Of those that you know that definitely do not log on to Twitter dot com to read “promoted content”, how many log on to read the content provided by others?
Of that group of people that log on to read the content provided by others, how many of the people they log on to read are getting any percentage points of revenue directly from Twitter the corporation?
Now, that is sharecropping the United States of America way. Twitter was not even willing to provide Owl and his Asylum a reason as to why the account was suspended. I had to search engine my way to an understanding of why my followers were asking about my whereabouts. I came across this piece on the topic, and this article, then this one, and this one, and then this one. After reviewing the consistencies across a few other channels, I still do not know why Twitter suspended my account. Nor do I feel compelled to fight to have access to provide a company with free content that they are receiving a projected one billion dollars in ad revenues from. Like the Digital Hustler, I am, I am willing to chalk this lack of social media content control to the game, and keep moving.
A few months back I was reading an article posted by Sonia Simone. The article was posted on highly recognized CopyBlogger dot com. The title of the article is “The Most Dangerous Threat to Your Online Marketing Efforts”, and she discusses the concept of “digital sharecropping” and the lack of social media content control, in a slightly different tone than I am(I mean, come, come, now…who in all of the interwebs writes anything with the same tone or perspective as Owl?), but providing much of the same essence. She opens the composition of caution with this story I am reproducing here:
We have a great bookstore in my town — the kind of place you picture in your mind when you think of a great independent bookshop.
It’s perfect for browsing, with lots of comfy chairs to relax in. The books are displayed enticingly. There’s a little coffee shop so you can relax with an espresso. They get your favorite writers to come in for readings, so there’s always a sense of event and excitement.
They do everything right, and they’ve always had plenty of customers.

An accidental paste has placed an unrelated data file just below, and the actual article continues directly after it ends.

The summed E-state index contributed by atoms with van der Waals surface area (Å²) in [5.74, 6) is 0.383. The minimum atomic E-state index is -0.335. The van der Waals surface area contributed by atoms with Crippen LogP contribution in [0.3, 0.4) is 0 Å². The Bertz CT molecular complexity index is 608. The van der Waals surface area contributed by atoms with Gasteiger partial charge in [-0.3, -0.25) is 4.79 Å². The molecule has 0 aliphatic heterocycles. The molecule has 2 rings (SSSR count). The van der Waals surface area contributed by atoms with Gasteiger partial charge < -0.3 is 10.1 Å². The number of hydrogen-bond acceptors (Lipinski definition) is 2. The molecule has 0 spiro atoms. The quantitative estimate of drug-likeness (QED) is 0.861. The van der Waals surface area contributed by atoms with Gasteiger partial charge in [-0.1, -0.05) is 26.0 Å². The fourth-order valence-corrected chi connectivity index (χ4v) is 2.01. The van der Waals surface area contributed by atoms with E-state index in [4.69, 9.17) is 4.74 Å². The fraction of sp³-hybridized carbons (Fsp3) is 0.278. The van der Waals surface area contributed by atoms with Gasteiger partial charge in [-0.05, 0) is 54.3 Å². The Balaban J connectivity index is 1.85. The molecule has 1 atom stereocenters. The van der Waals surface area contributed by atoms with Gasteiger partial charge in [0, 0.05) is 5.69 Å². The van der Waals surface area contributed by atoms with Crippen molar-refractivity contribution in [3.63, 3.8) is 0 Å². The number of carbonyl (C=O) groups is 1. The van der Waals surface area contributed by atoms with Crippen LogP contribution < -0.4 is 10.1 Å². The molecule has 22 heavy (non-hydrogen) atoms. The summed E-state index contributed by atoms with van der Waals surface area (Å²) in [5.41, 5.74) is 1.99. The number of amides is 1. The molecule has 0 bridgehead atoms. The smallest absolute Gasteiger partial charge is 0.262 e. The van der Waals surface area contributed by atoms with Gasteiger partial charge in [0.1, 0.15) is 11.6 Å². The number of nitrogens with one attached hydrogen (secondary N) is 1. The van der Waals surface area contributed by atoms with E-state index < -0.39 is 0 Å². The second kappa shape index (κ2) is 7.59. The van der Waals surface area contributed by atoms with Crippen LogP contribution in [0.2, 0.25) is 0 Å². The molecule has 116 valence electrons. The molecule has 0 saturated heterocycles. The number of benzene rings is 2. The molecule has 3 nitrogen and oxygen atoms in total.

But they still closed their doors last year.
No, not for the reasons you might think. It wasn’t Amazon that killed them, or the proliferation of free content on the web, or the crappy economy.
They closed the store because they were leasing their big, comfortable building … and when that lease ran out, their landlord tripled the rent.
Literally overnight, their business model quit working. Revenues simply wouldn’t exceed costs. A decision made by another party, one they had no control over, took a wonderful business and destroyed it.
And that’s precisely what you risk every day you make your business completely dependent on another company.
It might be Facebook. It might be eBay. It might be Google.
The analogy here is precise. Simone also provides tactics and strategies that I have implemented over the years, so, in closing I will add my own “also do” list here:
1:: Along with owning your own domain name and paying for your own hosting, continue to add the link to your site to all digital exchanges and content. You should be typing- or having automated- the words “Read more here…” until you earl.
2:: With an increased linking of your content, also back up all of your social media exchanges that might work as stand-alone content on your site, or just writings you wish to keep. For Asylum, I use ThinkUp and it plugs right into your online database, giving you absolute control over what is stored and when.
3:: The last tactic I am going to leave here is create a ratio that demands you to have more content on your own site than on any other. It is not wise to have more images of your product or service on Pinterest or Instagram than you have on your purchased domain, and regularly billed site. You are paying a recurring bill, act like it.